• The report includes trend analysis of imports and exports, together with their implications and impact on the US defense industry.
  • The report covers five forces analysis to identify various power centers in the industry and how these are expected to develop in the future.
  • The report allows readers to identify possible ways to enter the market, together with detailed descriptions of how existing companies have entered the market, including key contracts, alliances, and strategic initiatives.
  • The report helps the reader to understand the competitive landscape of the defense industry in The US. It provides an overview of key defense companies, both domestic and foreign, together with insights such as key alliances, strategic initiatives, and a brief financial analysis.

Key Market Issues
  • 2011 Budget Control Act (BCA) has set a cap on total national defense budget funding, starting with US$546 billion in 2013 and reduced it by US$54.3 billion each subsequent year.  BCA necessitated the US Department of Defense (DoD) to take-up US$487 billion of reductions in its expenditure over the period of 10 years. Sequestration, if allowed to go into effect, would alter virtually every aspect of DoD's planning. It would force a uniform reduction in budget authority of approximately 10.3% across all accounts other than military personnel. Sequestration does not affect defense budget funding that has already been obliged, but only affects DoD's ability to award new contracts and exercise option on existing contracts. While sequestration will reduce funding for nearly all acquisition programs across DoD, it will not directly terminate programs. An across-the-board reduction will force DoD to renegotiate many contracts to be able to buy in smaller quantities since less funding will be available.
  • The US must modernize its aging fleet of equipment, such as fighter aircraft, helicopters, land defense systems, and maritime equipment; however, the rising unit cost of defense systems poses a challenge to procurement funding. The cost of military hardware is increasing due to technological advancements and a shortage of skilled labor in the design, engineering, and manufacturing sectors, coupled with the rising cost of input materials such as metal. In addition, the per-unit overhead costs at production facilities increased due to a reduction in the number of units manufactured; for example, in the shipbuilding industry the cost of constructing ships has been increasing 1.4% per year faster than the price of final goods and services in the US economy. The US government has reduced the amount of military hardware to be procured, resulting in a reduction in the number of units to be produced, a loss in profits, and increasing unemployment in such sectors.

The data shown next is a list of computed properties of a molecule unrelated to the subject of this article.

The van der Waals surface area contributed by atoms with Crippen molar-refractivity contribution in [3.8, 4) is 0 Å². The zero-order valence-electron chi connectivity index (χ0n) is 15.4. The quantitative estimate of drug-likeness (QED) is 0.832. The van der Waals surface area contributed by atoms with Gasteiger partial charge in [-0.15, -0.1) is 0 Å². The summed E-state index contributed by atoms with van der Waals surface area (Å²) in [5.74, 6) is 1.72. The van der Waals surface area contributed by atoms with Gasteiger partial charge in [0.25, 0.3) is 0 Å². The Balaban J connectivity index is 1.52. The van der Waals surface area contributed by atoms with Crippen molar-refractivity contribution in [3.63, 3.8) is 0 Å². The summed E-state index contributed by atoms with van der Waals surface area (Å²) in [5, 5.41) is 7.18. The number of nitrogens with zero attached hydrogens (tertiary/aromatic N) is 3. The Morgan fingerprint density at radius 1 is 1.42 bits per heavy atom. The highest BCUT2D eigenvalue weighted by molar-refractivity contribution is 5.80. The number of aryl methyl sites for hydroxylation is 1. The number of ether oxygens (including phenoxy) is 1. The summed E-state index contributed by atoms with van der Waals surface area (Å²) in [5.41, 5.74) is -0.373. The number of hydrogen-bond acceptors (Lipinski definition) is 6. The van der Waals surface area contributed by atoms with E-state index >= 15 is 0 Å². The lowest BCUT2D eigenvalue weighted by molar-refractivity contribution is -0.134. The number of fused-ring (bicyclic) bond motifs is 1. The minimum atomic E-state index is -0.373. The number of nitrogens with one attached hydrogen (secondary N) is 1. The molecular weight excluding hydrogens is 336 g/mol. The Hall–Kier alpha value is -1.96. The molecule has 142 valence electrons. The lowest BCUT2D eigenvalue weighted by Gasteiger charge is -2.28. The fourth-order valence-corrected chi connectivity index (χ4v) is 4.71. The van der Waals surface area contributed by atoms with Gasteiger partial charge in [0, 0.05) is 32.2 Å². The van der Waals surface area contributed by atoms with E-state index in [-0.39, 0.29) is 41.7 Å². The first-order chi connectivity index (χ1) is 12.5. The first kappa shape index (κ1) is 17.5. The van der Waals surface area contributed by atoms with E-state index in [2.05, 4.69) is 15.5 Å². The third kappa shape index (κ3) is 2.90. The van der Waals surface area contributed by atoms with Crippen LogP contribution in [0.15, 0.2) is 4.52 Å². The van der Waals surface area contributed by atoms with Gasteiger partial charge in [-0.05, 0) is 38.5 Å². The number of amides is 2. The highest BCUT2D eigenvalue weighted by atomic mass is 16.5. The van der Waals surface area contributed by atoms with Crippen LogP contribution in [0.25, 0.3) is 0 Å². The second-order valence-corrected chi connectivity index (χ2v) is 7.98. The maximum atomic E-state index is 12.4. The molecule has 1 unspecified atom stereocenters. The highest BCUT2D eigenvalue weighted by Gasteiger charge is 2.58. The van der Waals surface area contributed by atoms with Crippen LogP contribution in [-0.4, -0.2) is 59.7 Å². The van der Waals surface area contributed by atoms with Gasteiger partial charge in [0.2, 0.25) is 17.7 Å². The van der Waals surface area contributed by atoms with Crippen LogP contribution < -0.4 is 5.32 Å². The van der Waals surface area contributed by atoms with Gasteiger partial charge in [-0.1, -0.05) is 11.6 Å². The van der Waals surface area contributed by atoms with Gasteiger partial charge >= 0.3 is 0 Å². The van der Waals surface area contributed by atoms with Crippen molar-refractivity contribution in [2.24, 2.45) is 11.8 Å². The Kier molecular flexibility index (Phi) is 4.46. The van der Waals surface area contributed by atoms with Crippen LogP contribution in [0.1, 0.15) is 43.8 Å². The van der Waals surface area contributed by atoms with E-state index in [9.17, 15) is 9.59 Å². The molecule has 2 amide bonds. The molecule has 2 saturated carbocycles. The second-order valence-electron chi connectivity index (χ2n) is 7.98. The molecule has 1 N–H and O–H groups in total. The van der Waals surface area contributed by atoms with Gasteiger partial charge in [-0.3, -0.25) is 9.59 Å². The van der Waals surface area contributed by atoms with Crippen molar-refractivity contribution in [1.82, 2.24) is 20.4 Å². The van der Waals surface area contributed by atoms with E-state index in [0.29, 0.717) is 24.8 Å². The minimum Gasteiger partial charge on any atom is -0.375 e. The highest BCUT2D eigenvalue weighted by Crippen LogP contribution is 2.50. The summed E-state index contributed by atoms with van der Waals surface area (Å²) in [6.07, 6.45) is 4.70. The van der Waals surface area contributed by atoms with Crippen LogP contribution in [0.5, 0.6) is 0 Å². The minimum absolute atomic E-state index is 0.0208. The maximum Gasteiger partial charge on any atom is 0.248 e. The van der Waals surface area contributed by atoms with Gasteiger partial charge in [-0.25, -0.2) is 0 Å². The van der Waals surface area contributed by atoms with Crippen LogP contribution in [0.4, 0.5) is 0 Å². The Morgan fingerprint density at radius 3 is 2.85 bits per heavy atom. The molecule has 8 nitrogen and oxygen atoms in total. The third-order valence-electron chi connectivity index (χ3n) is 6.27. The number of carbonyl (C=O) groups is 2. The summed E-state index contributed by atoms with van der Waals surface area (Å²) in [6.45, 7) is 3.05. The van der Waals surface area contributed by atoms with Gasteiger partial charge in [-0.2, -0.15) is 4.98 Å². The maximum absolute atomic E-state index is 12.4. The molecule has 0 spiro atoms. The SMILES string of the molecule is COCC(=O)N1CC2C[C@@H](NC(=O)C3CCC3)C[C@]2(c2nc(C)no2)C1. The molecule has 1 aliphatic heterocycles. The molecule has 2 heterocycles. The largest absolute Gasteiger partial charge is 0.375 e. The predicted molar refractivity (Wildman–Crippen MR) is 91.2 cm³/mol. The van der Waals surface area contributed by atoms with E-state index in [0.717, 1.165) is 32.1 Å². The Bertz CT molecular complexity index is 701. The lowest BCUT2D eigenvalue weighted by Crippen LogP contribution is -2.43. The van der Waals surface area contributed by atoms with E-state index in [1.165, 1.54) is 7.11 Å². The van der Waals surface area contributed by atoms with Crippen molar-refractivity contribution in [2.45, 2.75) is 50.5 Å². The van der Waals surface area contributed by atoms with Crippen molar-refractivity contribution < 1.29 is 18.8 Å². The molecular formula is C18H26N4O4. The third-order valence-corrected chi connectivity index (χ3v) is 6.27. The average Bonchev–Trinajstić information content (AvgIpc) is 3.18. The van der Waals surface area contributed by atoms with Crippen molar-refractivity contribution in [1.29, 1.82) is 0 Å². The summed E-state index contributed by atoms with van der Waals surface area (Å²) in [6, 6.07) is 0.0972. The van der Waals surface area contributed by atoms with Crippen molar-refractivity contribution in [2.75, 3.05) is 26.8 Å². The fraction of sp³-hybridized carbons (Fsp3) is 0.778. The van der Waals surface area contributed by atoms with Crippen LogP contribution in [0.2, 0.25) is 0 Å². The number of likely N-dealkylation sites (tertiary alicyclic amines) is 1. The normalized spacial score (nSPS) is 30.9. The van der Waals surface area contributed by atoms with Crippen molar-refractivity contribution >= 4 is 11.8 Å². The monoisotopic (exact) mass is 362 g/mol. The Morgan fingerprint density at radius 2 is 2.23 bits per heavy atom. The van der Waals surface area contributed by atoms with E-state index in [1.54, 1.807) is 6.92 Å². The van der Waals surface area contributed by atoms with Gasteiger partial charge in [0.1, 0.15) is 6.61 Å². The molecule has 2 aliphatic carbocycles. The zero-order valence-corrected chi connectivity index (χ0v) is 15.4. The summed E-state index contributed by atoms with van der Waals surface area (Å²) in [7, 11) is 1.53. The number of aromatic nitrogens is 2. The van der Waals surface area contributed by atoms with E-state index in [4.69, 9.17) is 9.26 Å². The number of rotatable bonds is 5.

• With the US aiming to reduce the country's defense expenditure by US$60 billion during 2013-2018, and rising personnel and health costs, the country's capital expenditure on defense is anticipated to decrease. Furthermore, the government encourages companies throughout the defense market to increase the efficiency of the organizations and sell unprofitable units. In addition, reverse engineering by countries like China and Iran will enable the defense companies of these countries to offer defense equipment at lower price, posing a challenge to the domestic defense companies of the US. According to SDI's Defense Industry Business Outlook 2013-2014 survey, 43% of respondents from the North American region agree that the reverse engineering from countries is the biggest concern for the defense industry in the coming five years, and as a result, defense companies will be compelled to take greater risks and accept lower profits on the limited number of available government contracts. Due to a combination of the above factors, unemployment is expected to increase, negotiations with suppliers and customers will become tense, and efforts to reduce expenses will increase across the board. Companies such as Lockheed Martin and Northrop Grumman have already taken strategic steps, such as the sale of unprofitable units and redundancy packages for senior managers, in order to reduce executive payrolls.